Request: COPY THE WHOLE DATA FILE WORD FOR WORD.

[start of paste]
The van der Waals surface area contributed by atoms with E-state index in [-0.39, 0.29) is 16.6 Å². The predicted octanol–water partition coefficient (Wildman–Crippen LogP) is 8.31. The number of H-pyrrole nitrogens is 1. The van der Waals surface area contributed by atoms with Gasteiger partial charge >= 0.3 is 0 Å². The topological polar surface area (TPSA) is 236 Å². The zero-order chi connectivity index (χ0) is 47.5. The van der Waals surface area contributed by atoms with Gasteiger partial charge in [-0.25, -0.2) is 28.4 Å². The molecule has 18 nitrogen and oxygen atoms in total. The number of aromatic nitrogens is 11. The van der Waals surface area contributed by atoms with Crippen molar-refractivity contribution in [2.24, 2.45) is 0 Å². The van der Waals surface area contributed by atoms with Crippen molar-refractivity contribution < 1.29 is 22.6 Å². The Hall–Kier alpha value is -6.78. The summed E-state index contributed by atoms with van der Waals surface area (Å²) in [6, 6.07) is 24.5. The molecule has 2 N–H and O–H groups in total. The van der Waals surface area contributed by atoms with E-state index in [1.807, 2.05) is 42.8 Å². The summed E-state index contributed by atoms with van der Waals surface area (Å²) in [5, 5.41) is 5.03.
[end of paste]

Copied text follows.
The van der Waals surface area contributed by atoms with E-state index in [-0.39, 0.29) is 16.6 Å². The predicted octanol–water partition coefficient (Wildman–Crippen LogP) is 8.31. The number of H-pyrrole nitrogens is 1. The van der Waals surface area contributed by atoms with Gasteiger partial charge >= 0.3 is 0 Å². The topological polar surface area (TPSA) is 236 Å². The zero-order chi connectivity index (χ0) is 47.5. The van der Waals surface area contributed by atoms with Gasteiger partial charge in [-0.25, -0.2) is 28.4 Å². The molecule has 18 nitrogen and oxygen atoms in total. The number of aromatic nitrogens is 11. The van der Waals surface area contributed by atoms with Crippen molar-refractivity contribution in [2.24, 2.45) is 0 Å². The van der Waals surface area contributed by atoms with Crippen molar-refractivity contribution < 1.29 is 22.6 Å². The Hall–Kier alpha value is -6.78. The summed E-state index contributed by atoms with van der Waals surface area (Å²) in [6, 6.07) is 24.5. The molecule has 2 N–H and O–H groups in total. The van der Waals surface area contributed by atoms with E-state index in [1.807, 2.05) is 42.8 Å². The summed E-state index contributed by atoms with van der Waals surface area (Å²) in [5, 5.41) is 5.03.